News Article

In 1990 I invited seven of the top calligraphic artists in NM at the time, to meet and dialog about how we might learn from each other, and work together creatively.  After the initial meeting, we decided to go into retreat together twice a year, to see what would come of it.  For the first three years we created books together collaboratively, in a variety of ways.  We would always make eight of everything, so that each person could have an original.  Then we branched out to three dimensions, creating a book of objects designed to fit into a box, including sandblasted stone and facsimiles of bones inscribed with ancient scripts.  We made books of matchboxes, a lovely portfolio of works made in simultaneous collaboration to Rhapsody in Blue, a "math column" that was 8' tall and covered with various inspiring quotes about mathematics that still moves among the schools in Albuquerque.  We made paper and paste paper, worked in clay, learned printmaking and collage, created a play together, explored the limits of Mail Art, put on an extensive collaborative exhibit with the theme of the Blues and another on a garden theme, and never said no to any proposal about what to do next.  Somewhere early on we realized there were support people we needed to study with, so we worked with one of Santa Fe's Poet Laureate, Joan Logghe, learning to write - we worked with the famous Santa Fe painter Carol Anthony on oil pastels - and we spent several years on an O'Keeffe project, touring her home and studio, drawing/painting in the spots where she painted, and creating portfolios in her honor.  We made an extensive tile mural on food for one of our members' kitchens, travelled to Oaxaca, Mexico to explore the native and contemporary arts of Mexico, and studied fine cooking with our favorite NM chef, spending three days creating a feast which ranged from picking the vegetables and wine tasting to creating (again, 8 of each) oil pastels for each of eight courses.  "The Scribes That Ate" was the way we ultimately found our name Scribes 8, as we needed an official name to publish a book we worked on for years - A Book.  This book on the letter A was a collaboration with eight of New Mexico's most wonderful writers, and it sold out immediately.  Riding the wave of A Book success, we were invited to give the keynote presentation about collaboration at Sonoma State University in 2000, to an international conference of over 1000 artists.  By this time one of our members had investigated collaboration in a scholarly way, so we were able to give a lively talk on the subject, supplemented by an exhibition of some of our best works.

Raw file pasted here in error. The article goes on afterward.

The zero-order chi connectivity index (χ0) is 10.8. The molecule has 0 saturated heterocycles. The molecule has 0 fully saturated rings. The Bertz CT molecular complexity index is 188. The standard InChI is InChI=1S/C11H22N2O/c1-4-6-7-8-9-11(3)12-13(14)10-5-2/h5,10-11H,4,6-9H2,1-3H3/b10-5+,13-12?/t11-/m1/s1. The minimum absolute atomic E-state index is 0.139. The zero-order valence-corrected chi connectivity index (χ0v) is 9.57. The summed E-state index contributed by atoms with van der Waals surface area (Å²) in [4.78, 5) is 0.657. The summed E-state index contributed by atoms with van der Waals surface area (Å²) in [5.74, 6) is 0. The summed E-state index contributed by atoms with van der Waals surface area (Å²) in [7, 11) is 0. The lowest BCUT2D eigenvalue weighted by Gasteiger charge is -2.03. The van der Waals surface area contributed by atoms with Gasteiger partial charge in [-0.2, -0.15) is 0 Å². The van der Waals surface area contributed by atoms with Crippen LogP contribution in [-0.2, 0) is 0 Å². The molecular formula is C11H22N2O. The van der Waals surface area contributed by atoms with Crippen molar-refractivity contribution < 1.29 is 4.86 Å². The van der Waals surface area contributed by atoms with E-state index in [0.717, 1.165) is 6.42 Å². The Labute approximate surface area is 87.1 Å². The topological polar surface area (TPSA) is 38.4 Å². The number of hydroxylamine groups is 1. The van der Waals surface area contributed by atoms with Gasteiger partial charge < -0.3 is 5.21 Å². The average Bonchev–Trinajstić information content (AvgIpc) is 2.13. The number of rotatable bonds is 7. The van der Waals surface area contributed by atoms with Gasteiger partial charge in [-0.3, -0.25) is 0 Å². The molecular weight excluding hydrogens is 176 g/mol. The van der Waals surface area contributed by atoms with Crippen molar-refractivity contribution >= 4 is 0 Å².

In 2013 we lost our beloved mentor and collaborator, Santa Fe Living Treasure Mary Lou Cook, at the age of 94.  The couple of years following her death, Scribes 8 lost some of its spunk, and the group was at risk of disbanding.  But in 2016 we experienced a kind of rebirth, during a weekend together exploring encaustic techniques.  The seven of us recommitted to meeting once a year, so happily this longlived and remarkable collaborative group now moves on towards it's 30th anniversary!